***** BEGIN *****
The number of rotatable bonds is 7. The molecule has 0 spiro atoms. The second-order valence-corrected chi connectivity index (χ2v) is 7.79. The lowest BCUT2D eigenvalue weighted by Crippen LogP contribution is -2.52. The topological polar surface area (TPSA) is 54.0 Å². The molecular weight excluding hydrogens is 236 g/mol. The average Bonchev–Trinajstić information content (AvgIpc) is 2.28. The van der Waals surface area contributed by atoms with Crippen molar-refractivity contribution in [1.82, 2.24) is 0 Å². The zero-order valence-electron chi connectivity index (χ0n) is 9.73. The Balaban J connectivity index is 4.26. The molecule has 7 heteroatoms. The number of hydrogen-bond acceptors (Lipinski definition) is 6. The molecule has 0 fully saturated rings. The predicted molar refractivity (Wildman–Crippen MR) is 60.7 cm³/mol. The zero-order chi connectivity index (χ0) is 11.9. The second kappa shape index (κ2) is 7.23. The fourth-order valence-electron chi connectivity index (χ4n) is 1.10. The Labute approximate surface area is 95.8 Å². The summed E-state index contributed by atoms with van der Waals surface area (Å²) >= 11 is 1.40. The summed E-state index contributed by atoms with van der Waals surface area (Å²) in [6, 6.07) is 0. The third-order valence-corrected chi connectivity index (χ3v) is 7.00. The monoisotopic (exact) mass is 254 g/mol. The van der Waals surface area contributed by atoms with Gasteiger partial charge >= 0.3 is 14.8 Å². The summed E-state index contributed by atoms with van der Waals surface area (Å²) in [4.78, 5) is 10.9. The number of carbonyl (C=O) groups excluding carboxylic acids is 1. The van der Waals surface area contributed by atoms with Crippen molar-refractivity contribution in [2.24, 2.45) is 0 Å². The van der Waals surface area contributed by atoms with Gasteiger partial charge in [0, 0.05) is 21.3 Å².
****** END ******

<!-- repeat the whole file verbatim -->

The number of rotatable bonds is 7. The molecule has 0 spiro atoms. The second-order valence-corrected chi connectivity index (χ2v) is 7.79. The lowest BCUT2D eigenvalue weighted by Crippen LogP contribution is -2.52. The topological polar surface area (TPSA) is 54.0 Å². The molecular weight excluding hydrogens is 236 g/mol. The average Bonchev–Trinajstić information content (AvgIpc) is 2.28. The van der Waals surface area contributed by atoms with Crippen molar-refractivity contribution in [1.82, 2.24) is 0 Å². The zero-order valence-electron chi connectivity index (χ0n) is 9.73. The Balaban J connectivity index is 4.26. The molecule has 7 heteroatoms. The number of hydrogen-bond acceptors (Lipinski definition) is 6. The molecule has 0 fully saturated rings. The predicted molar refractivity (Wildman–Crippen MR) is 60.7 cm³/mol. The zero-order chi connectivity index (χ0) is 11.9. The second kappa shape index (κ2) is 7.23. The fourth-order valence-electron chi connectivity index (χ4n) is 1.10. The Labute approximate surface area is 95.8 Å². The summed E-state index contributed by atoms with van der Waals surface area (Å²) >= 11 is 1.40. The summed E-state index contributed by atoms with van der Waals surface area (Å²) in [6, 6.07) is 0. The third-order valence-corrected chi connectivity index (χ3v) is 7.00. The monoisotopic (exact) mass is 254 g/mol. The van der Waals surface area contributed by atoms with Gasteiger partial charge >= 0.3 is 14.8 Å². The summed E-state index contributed by atoms with van der Waals surface area (Å²) in [4.78, 5) is 10.9. The number of carbonyl (C=O) groups excluding carboxylic acids is 1. The van der Waals surface area contributed by atoms with Crippen molar-refractivity contribution in [2.24, 2.45) is 0 Å². The van der Waals surface area contributed by atoms with Gasteiger partial charge in [0, 0.05) is 21.3 Å².